Guest post by James Prescott, bringing an awesome end to this month's series of queer-related blog posts.
We can often get lulled into the myth that life is a popularity contest. Even if, unlike many of us, you’re not a people pleaser by nature, much of the story consumerism sells is that it’s important to perform. To impress. To be popular and liked by as many as possible. Indeed, the more the better.
However, the reality is life isn’t a popularity contest.
The people who create real change weren’t always as popular in their time as they were subsequently.
Martin Luther King, Nelson Mandela, William Wilberforce. All are high-profile, extreme examples. One murdered, another imprisoned for 26 years, the other ignored and defeated many, many times whilst trying to pass an anti-slavery bill. All for standing up for just causes. All of them proved right in their actions.
Because sometimes making real change, standing up for the right causes, means risking ridicule or unpopularity.
We must be willing to risk unpopularity in exchange for standing up for truth. And I’ve recently taken this risk myself by coming out as a Christian straight ally.
The LGBT issue, particularly in relation to faith, is a cause I had no prior link to, no reason to take a stand for, no personal or family-related reasons to even care about.
I myself am straight, and until recently had very few personal friends I saw regularly who were part of the LGBT community. But I have always been passionate about identity, and concerned about any people group undergoing persecution for simply trying to be the person they were created to be. My writing in relation to gender equality is part of this. And so in hindsight, it’s very natural I would get drawn to this issue.
I’ve been writing a lot more about my own journey in relation to this on my own blog, but wanted to share this story with another audience--principally because I wanted to speak to the LGBT community--including Liz--and say there are straight Christians out there who are on your side. Who will make you welcome in church. Who will support you, encourage you, and welcome you.
The journey for me really began with a discomfort in my own heart about the traditional church view on the subject. I never questioned the traditional view until about 7 or 8 years ago--but I always felt uncomfortable with it. And as I began to hear stories of how this theology was impacting people’s lives--mental illness, self-harming, suicides--I began to have serious doubts about non-affirming theology.
I had also never really examined the scriptures properly on the issue. So I took a serious look at the 7 or so verses (out of 31,000 or so verses in the Bible, there are seven--seven--on this issue in total).
And as I examined the actual passages in their historical context, the themes of the books/chapters/verses, the actual words used, the audience for these books, and everything else, it became abundantly clear the ‘traditional’ or non-affirming theology had no foundation in scripture whatsoever.
As I saw this, I felt a peace in my heart on this subject I’d not previously felt. The affirming theology fitted with a God of grace, mercy and unconditional love, who accepts us as we are--whatever our gender or sexuality. It was as if I’d always deep down believed this affirming theology, but now had proper ‘grounds’ for it.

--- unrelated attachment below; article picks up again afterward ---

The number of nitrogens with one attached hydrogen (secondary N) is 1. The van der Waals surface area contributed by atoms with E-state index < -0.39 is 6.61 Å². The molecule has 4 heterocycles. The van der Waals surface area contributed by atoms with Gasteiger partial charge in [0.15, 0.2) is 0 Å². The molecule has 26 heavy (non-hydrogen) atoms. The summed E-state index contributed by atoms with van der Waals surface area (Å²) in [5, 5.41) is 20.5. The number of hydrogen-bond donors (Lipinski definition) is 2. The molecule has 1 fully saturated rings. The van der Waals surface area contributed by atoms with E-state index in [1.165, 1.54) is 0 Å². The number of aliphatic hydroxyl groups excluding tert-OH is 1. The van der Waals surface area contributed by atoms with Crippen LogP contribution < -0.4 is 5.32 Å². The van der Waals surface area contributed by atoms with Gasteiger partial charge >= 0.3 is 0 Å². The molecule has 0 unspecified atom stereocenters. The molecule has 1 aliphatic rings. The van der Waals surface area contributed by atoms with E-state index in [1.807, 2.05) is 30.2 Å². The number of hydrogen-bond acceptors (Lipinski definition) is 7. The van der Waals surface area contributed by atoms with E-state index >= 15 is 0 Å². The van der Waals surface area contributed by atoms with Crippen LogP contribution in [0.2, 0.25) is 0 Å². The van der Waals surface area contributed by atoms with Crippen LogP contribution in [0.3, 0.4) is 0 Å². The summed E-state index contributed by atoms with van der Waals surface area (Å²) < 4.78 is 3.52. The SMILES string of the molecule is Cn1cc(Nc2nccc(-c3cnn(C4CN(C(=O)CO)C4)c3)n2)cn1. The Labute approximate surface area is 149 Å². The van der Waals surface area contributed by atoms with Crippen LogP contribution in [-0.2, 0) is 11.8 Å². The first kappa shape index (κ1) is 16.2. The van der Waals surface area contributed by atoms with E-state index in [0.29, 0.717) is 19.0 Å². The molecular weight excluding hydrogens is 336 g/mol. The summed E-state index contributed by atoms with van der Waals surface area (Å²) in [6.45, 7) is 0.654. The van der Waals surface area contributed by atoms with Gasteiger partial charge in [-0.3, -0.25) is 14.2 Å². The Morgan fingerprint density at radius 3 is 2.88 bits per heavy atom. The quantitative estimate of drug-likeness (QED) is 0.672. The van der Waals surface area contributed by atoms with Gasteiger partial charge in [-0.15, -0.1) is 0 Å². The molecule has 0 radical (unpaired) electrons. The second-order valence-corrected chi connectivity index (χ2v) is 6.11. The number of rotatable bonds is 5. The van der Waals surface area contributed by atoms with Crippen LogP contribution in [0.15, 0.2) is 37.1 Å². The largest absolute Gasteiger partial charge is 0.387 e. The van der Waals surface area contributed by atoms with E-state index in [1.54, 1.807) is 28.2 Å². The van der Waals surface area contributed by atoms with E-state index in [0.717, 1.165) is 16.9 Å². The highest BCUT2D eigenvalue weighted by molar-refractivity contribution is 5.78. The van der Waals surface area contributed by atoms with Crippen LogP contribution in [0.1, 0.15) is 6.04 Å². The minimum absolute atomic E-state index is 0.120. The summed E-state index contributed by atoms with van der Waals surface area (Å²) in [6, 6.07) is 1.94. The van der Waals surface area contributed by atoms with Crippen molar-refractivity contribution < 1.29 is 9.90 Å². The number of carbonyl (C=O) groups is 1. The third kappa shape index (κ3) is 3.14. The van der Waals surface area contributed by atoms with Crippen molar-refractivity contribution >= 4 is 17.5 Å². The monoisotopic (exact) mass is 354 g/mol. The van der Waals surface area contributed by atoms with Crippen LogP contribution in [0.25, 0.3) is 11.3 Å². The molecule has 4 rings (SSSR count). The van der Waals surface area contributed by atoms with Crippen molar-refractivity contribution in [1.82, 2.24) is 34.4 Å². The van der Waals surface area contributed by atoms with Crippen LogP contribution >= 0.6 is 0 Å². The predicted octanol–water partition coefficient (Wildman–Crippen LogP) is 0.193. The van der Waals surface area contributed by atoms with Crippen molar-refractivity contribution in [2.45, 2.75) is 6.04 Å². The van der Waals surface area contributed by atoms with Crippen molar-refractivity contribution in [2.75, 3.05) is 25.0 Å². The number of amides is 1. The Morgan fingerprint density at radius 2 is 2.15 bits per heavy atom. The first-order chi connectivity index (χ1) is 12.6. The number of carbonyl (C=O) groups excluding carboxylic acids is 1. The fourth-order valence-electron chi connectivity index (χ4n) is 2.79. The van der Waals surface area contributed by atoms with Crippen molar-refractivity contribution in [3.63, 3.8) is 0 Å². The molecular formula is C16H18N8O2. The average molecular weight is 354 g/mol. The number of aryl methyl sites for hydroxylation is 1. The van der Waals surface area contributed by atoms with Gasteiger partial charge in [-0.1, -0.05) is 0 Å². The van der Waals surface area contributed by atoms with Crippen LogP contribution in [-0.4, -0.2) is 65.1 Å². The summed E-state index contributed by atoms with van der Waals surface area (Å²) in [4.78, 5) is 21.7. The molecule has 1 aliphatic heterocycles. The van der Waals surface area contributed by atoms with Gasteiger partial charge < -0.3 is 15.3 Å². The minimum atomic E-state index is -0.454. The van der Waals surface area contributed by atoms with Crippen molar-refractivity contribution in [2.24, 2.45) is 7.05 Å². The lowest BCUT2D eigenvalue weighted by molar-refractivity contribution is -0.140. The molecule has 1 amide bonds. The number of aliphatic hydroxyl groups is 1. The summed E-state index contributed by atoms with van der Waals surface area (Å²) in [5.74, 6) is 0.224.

And above all, I knew with even more certainty that the non-affirming theology, whose fruit was mental illness and suicide wasn’t a theology of the spirit of God. It couldn’t be.
And thus, I became a straight ally. A straight person advocating for LGBT rights, and in my own context, especially LGBT equality in church.
As part of this work in the UK, I’ve been invited to be part of an ongoing dialogue with other Christians, bloggers, and thinkers about a healthy way forward for the church in relation to the LGBT community.
It’s been a tough time, trying to reconcile whether I should take this stand. I’m aware this subject provokes much debate amongst many. I am also aware my speaking out may cause me to lose readers and followers.
But as I have reflected on this, the more I have known I was called to speak the truth. To take a stand. My desire is not to cause controversy, or to provoke people. It never has, and never will be.
My desire is to bring reconciliation. To act in love. To speak what I believe is the truth.
I want to send a message to the LGBT community, including all those who feel afraid to go to church, or feel excluded by God.
God loves you.
God accepts you.
You are welcome at His table and in His community.
As you are. Right now. Gay, straight, bisexual, transgender, or questioning. Whatever your sexual preference, however you label yourself in relation to gender or sexuality, you are welcome at God’s table as you are, and loved infinitely as you are.
No matter what anyone else may tell you.
I recognise many of you may not be able to find a church which accepts you right now. But do not give up on God. God has not given up on you, nor forgotten you, or rejected you. You are not condemned for fundamental part of who you are.
You are loved. Remembered. Accepted. Right now. Today. As you are.
And you are not alone. There are straight allies out there. And we are with you.
James Prescott is a writer & author from Sutton, near London in the UK. He blogs regularly on authenticity, calling, identity, & LGBT equality, and is a straight ally. Follow him on Twitter at @JamesPrescott77 & find him online at